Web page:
As usual I’m late to the party.
After debating the merits of creating an academic blog — because, really, do we need more of these? — I’ve decided to go for it. My decision is based on many factors: First, and perhaps most importantly, it’s summer and I have a bit of “free time”–i.e. opportunity to reflect on how I’m positioning myself in the field, teaching, research, etc. So yeah, maybe “free time” is the wrong term….
Also, it just seems like a good idea.
I mean, I love reading academic blogs. In particular I love blogs that discuss the balance of life and work; check out Get a Life, PhD. Because that’s what I like to do: research, teach, while also maintaining valuable interpersonal relationships. At the end of the day it’s that support that keeps me going.
And while it’s become increasingly clear that scholars should be blogging, there’s still a great deal of resistance. Despite this view, which I respect, I seek academic blogs as another space for inclusiveness and collaboration. I’ve already established a collaborative working environment at the university in which I work via writing group and on twitter (OK, sometimes I’m crappy about updating…), but I’d like to see a space that represents women–in particular graduate students–as willing collaborators in the humanities. There are already some great blogs about this; see, Tenure, She Wrote, The Professor is In, and Woman of Science, to name only a few. Seriously, I could go on an on about the great blogs out there. See some masterful blogging by one of my colleagues: Scholarly Medieval Madness.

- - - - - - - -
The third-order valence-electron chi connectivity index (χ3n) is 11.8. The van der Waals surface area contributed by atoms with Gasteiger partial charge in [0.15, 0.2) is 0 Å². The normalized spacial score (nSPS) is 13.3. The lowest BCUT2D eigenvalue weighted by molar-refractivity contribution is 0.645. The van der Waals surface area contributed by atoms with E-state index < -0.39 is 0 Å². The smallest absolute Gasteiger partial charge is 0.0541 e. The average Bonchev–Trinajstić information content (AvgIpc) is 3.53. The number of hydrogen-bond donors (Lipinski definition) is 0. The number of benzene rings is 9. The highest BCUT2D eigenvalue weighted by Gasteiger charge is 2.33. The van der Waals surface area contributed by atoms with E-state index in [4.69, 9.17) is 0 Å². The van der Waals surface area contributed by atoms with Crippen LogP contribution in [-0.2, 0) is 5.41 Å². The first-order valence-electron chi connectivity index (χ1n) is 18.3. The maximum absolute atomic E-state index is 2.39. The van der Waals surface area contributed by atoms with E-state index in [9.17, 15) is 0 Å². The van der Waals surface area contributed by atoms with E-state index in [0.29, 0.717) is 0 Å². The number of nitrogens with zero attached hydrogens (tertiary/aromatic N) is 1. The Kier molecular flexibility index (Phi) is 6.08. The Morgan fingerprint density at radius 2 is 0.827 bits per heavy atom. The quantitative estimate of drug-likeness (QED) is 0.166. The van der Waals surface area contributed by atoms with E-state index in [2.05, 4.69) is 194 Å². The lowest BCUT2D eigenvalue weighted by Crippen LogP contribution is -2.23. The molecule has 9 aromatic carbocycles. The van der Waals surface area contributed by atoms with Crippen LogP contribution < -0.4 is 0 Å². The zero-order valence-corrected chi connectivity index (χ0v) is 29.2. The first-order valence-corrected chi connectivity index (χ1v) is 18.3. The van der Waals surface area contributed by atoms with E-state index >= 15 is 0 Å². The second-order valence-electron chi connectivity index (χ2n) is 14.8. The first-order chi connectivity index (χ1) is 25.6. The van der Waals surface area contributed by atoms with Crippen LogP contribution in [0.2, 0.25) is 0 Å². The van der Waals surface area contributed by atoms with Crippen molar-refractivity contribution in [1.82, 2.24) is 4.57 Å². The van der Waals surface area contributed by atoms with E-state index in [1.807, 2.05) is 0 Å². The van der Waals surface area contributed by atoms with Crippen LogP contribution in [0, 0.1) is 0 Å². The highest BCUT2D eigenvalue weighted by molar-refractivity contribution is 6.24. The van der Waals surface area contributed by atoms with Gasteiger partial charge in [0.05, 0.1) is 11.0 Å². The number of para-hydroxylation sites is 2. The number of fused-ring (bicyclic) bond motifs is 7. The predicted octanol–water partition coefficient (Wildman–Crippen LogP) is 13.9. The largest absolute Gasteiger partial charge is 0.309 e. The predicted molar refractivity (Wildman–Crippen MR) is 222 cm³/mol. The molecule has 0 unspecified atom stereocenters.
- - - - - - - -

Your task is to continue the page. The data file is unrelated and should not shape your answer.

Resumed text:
The Thing about Women in Academia
I’m a woman. I like to hang out with women. I like to work with women. I like to collaborate with women. Sure, I’ll do all these things with men (and am currently working on a co-authored article with an excellent male colleague), but because of the already competitive environment found not only in academia generally, but even more so in the humanities and because of my interest in gender studies, I think it’s important for women to view other women not as competitors, but collaborators.
This isn’t revolutionary thinking, but it’s what’s guiding my perspective on women in the academy and this blog. When I first joined a writing group at my university, I noticed that many of the women in my group were initially unwilling to share their goals, research topics, or awards/grants to which they were applying. Even I will admit my own hesitance: “What if she also applies?” or “What if she gets it over me?”
This way of thinking is dangerous, culturally-ingrained, and difficult to shake. But my writing group (now only comprised of women; the men dropped, I swear we didn’t kick them out) is open, honest, and helpful in assisting one another navigate academia.
In sum, I want to use this blog as a space to build connections between scholars who are interested in collaboration and an open–I’m open to guest bloggers!–honest discussion of the challenges that women face in academia. I’ll try to keep this space updated with my research, teaching, and other academic ventures.